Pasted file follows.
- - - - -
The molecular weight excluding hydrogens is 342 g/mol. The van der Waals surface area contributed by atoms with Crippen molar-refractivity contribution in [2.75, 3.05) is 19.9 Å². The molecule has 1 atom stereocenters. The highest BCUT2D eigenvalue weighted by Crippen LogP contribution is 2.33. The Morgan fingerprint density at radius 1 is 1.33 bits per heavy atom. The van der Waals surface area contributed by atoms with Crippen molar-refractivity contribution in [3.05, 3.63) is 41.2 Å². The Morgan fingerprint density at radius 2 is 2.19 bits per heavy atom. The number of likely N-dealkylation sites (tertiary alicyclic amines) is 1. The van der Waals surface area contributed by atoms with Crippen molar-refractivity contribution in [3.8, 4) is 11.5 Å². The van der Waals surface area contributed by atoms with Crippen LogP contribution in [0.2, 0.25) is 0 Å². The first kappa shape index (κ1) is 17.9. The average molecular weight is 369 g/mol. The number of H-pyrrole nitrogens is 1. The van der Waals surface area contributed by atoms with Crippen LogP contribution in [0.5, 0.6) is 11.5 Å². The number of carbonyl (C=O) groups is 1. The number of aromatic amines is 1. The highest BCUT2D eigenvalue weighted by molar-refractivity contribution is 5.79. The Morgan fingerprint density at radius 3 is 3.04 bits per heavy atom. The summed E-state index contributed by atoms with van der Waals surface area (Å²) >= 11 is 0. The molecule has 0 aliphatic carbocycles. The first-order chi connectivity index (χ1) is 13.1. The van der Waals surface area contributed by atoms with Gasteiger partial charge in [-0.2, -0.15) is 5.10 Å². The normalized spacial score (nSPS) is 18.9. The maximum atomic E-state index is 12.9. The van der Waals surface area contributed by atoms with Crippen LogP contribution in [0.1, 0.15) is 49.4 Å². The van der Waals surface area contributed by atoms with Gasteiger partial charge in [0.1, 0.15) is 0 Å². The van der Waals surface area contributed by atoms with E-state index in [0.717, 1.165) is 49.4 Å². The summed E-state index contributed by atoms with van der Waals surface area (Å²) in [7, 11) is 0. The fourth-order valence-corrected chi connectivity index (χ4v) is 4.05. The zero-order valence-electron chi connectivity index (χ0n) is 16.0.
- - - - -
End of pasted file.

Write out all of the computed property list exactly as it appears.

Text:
The molecular weight excluding hydrogens is 342 g/mol. The van der Waals surface area contributed by atoms with Crippen molar-refractivity contribution in [2.75, 3.05) is 19.9 Å². The molecule has 1 atom stereocenters. The highest BCUT2D eigenvalue weighted by Crippen LogP contribution is 2.33. The Morgan fingerprint density at radius 1 is 1.33 bits per heavy atom. The van der Waals surface area contributed by atoms with Crippen molar-refractivity contribution in [3.05, 3.63) is 41.2 Å². The Morgan fingerprint density at radius 2 is 2.19 bits per heavy atom. The number of likely N-dealkylation sites (tertiary alicyclic amines) is 1. The van der Waals surface area contributed by atoms with Crippen molar-refractivity contribution in [3.8, 4) is 11.5 Å². The van der Waals surface area contributed by atoms with Crippen LogP contribution in [0.2, 0.25) is 0 Å². The first kappa shape index (κ1) is 17.9. The average molecular weight is 369 g/mol. The number of H-pyrrole nitrogens is 1. The van der Waals surface area contributed by atoms with Crippen LogP contribution in [0.5, 0.6) is 11.5 Å². The number of carbonyl (C=O) groups is 1. The number of aromatic amines is 1. The highest BCUT2D eigenvalue weighted by molar-refractivity contribution is 5.79. The Morgan fingerprint density at radius 3 is 3.04 bits per heavy atom. The summed E-state index contributed by atoms with van der Waals surface area (Å²) >= 11 is 0. The molecule has 0 aliphatic carbocycles. The first-order chi connectivity index (χ1) is 13.1. The van der Waals surface area contributed by atoms with Gasteiger partial charge in [-0.2, -0.15) is 5.10 Å². The normalized spacial score (nSPS) is 18.9. The maximum atomic E-state index is 12.9. The van der Waals surface area contributed by atoms with Crippen LogP contribution in [0.1, 0.15) is 49.4 Å². The van der Waals surface area contributed by atoms with Gasteiger partial charge in [0.1, 0.15) is 0 Å². The van der Waals surface area contributed by atoms with E-state index in [0.717, 1.165) is 49.4 Å². The summed E-state index contributed by atoms with van der Waals surface area (Å²) in [7, 11) is 0. The fourth-order valence-corrected chi connectivity index (χ4v) is 4.05. The zero-order valence-electron chi connectivity index (χ0n) is 16.0.